More on Gesso. Addenda 4-13-13

Gesso tools, microwave, rubber bowl for mixing in the whiting, etc., jar of gesso, salt, a battered brush and a knife for mixing.

My colleague on the Picture Frame Labels blog, Framewright Richard Christie has a recent post about applying a size coat before gesso. Previously, here, I've talked about my approach to gesso, and though Richards method is traditional, I think my method works as well. My gesso is thin, or light on the ratio of whiting to glue mix, as I will spray the final coats. When I brush on what is essentially a size coat, I really work the gesso mix into the wood, scrubbing it in and when the brush starts to drag, I will add more liquid to keep it working, finally "licking" it all out. The idea is to have an even, thin coat. Because I work it, there is ample penetration; with the whiting in the mix I can see where the coating is heavy or light. There are, I believe some recipes that call for different glue to water ratios for the size coats and the actual gesso; I don't believe that is necessary.

Richards method adds a second size coat. My feeling is that coat will not penetrate or soak into the wood more than the first, as the wood has already taken up the moisture from the first coat, and dried. The second coat would need to liquify the previous coat to penetrate more. Just my feeling, though.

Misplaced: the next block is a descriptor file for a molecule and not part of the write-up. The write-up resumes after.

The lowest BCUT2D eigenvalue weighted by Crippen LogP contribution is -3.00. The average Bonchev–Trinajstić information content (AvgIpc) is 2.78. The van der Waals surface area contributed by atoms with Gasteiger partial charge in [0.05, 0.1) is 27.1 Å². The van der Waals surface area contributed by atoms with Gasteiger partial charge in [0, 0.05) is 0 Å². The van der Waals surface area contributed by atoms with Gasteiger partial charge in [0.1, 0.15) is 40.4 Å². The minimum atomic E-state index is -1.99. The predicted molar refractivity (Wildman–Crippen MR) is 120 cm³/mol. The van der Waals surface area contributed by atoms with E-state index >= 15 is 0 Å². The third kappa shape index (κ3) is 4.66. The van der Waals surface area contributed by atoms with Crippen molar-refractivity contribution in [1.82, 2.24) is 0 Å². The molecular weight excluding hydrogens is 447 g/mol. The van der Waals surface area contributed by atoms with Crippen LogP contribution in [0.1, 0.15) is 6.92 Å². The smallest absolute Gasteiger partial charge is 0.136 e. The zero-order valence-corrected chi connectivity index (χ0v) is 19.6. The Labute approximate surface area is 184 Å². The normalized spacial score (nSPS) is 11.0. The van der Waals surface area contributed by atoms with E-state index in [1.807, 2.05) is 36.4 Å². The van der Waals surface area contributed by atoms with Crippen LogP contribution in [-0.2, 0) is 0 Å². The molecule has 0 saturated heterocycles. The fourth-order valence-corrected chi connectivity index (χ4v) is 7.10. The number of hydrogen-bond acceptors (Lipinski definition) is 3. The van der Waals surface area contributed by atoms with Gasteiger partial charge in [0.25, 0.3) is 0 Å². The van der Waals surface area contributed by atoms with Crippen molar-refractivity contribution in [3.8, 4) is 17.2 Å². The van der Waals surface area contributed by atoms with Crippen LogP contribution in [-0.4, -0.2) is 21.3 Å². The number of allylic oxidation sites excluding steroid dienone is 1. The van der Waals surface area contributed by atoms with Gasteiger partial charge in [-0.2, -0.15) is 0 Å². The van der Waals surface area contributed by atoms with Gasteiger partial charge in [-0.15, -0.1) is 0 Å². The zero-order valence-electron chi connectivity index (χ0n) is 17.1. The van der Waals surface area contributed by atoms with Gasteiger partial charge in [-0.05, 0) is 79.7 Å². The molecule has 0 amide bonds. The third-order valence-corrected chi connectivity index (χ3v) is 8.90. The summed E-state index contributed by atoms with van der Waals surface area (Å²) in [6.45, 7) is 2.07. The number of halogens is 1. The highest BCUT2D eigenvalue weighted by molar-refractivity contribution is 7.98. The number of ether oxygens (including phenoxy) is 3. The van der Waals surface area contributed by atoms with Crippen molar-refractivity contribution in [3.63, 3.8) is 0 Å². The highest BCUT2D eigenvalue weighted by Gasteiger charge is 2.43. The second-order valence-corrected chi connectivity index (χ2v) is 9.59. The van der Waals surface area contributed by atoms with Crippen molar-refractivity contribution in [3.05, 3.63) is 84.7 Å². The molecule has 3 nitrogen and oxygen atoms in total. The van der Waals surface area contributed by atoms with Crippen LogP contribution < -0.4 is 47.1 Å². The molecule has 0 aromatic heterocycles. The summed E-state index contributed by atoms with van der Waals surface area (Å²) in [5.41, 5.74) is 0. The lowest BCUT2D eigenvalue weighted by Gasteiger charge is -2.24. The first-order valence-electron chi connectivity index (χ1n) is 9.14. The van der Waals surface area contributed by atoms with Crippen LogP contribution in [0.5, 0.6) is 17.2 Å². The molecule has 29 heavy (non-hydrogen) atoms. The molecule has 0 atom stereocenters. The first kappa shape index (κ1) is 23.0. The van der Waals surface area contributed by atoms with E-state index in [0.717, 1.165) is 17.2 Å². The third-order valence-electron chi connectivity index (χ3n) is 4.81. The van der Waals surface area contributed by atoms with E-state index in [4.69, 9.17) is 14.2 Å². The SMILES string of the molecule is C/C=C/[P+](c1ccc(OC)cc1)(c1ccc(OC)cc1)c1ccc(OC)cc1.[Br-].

Another variation; Richard fills imperfections first. I usually leave that step to after the gesso is applied and dry. Then I fill, where I can readily see the problems, using either a putty made from the gesso mix, (liquid gesso, with more whiting added to make a putty) or sometimes just commercial spackle. The imperfections are primed, and the materials are compatible, though I doubt wood filler used on the bare wood is a problem. Just a different approach. 

As to which method is best, or a more sound practice, is probably not easily answerable, with out a healthy addition of time. The advantages for me, of readily seeing the quality of the first coat; with the working and licking off, out weigh any advantages, perceived or otherwise, of the traditional approach, and what may be a slightly sounder method.

Addendum: I started spraying gesso after noticing the signs on some antique frames. I had the equipment, but I had never read about spraying gesso, but I went ahead. It does appear to be fairly common, though. Another method is what appears to be moldings that have been dipped in a tank of gesso. They have a very thick gesso, that covers the whole molding. It's pretty easy to work out a methodology for doing so, either as stick molding or even completed frames. Stick would probably be easier and more efficient, and I'm sure a similar method was used for the heavy antique frames using cast plaster ornamentation.